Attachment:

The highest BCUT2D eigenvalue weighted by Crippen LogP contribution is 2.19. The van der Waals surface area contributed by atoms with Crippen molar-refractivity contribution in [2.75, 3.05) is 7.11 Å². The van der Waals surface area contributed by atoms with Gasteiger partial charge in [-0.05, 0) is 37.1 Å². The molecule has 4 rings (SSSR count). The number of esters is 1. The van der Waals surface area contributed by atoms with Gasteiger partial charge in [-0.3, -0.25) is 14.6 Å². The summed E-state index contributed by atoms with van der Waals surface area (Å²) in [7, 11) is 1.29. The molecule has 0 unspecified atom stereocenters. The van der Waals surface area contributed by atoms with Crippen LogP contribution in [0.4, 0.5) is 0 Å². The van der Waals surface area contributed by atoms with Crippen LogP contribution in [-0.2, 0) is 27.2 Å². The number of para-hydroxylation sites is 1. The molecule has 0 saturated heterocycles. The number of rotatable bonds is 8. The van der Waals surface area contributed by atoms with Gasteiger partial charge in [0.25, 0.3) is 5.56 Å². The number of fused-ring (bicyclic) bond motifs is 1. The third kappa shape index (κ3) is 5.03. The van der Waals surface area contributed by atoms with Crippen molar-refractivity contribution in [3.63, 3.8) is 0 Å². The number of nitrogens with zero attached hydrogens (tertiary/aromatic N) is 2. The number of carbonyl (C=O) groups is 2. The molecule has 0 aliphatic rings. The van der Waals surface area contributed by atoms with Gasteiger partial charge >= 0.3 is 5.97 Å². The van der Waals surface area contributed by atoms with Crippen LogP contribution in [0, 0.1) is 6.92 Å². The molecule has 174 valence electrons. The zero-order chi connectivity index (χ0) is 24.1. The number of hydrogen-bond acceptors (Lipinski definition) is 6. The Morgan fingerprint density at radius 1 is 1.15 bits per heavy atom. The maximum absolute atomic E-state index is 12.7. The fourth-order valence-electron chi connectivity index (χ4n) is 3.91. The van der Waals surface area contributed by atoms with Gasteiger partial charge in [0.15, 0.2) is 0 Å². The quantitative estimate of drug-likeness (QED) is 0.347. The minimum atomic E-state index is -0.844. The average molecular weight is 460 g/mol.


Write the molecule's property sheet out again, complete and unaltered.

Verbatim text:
The highest BCUT2D eigenvalue weighted by Crippen LogP contribution is 2.19. The van der Waals surface area contributed by atoms with Crippen molar-refractivity contribution in [2.75, 3.05) is 7.11 Å². The van der Waals surface area contributed by atoms with Gasteiger partial charge in [-0.05, 0) is 37.1 Å². The molecule has 4 rings (SSSR count). The number of esters is 1. The van der Waals surface area contributed by atoms with Gasteiger partial charge in [-0.3, -0.25) is 14.6 Å². The summed E-state index contributed by atoms with van der Waals surface area (Å²) in [7, 11) is 1.29. The molecule has 0 unspecified atom stereocenters. The van der Waals surface area contributed by atoms with Crippen LogP contribution in [0.4, 0.5) is 0 Å². The van der Waals surface area contributed by atoms with Crippen LogP contribution in [-0.2, 0) is 27.2 Å². The number of para-hydroxylation sites is 1. The molecule has 0 saturated heterocycles. The number of rotatable bonds is 8. The van der Waals surface area contributed by atoms with Gasteiger partial charge in [0.25, 0.3) is 5.56 Å². The number of fused-ring (bicyclic) bond motifs is 1. The third kappa shape index (κ3) is 5.03. The van der Waals surface area contributed by atoms with Crippen molar-refractivity contribution in [3.63, 3.8) is 0 Å². The number of nitrogens with zero attached hydrogens (tertiary/aromatic N) is 2. The number of carbonyl (C=O) groups is 2. The molecule has 0 aliphatic rings. The van der Waals surface area contributed by atoms with Gasteiger partial charge >= 0.3 is 5.97 Å². The van der Waals surface area contributed by atoms with Crippen LogP contribution in [0, 0.1) is 6.92 Å². The molecule has 174 valence electrons. The zero-order chi connectivity index (χ0) is 24.1. The number of hydrogen-bond acceptors (Lipinski definition) is 6. The Morgan fingerprint density at radius 1 is 1.15 bits per heavy atom. The maximum absolute atomic E-state index is 12.7. The fourth-order valence-electron chi connectivity index (χ4n) is 3.91. The van der Waals surface area contributed by atoms with Gasteiger partial charge in [0.15, 0.2) is 0 Å². The quantitative estimate of drug-likeness (QED) is 0.347. The minimum atomic E-state index is -0.844. The average molecular weight is 460 g/mol.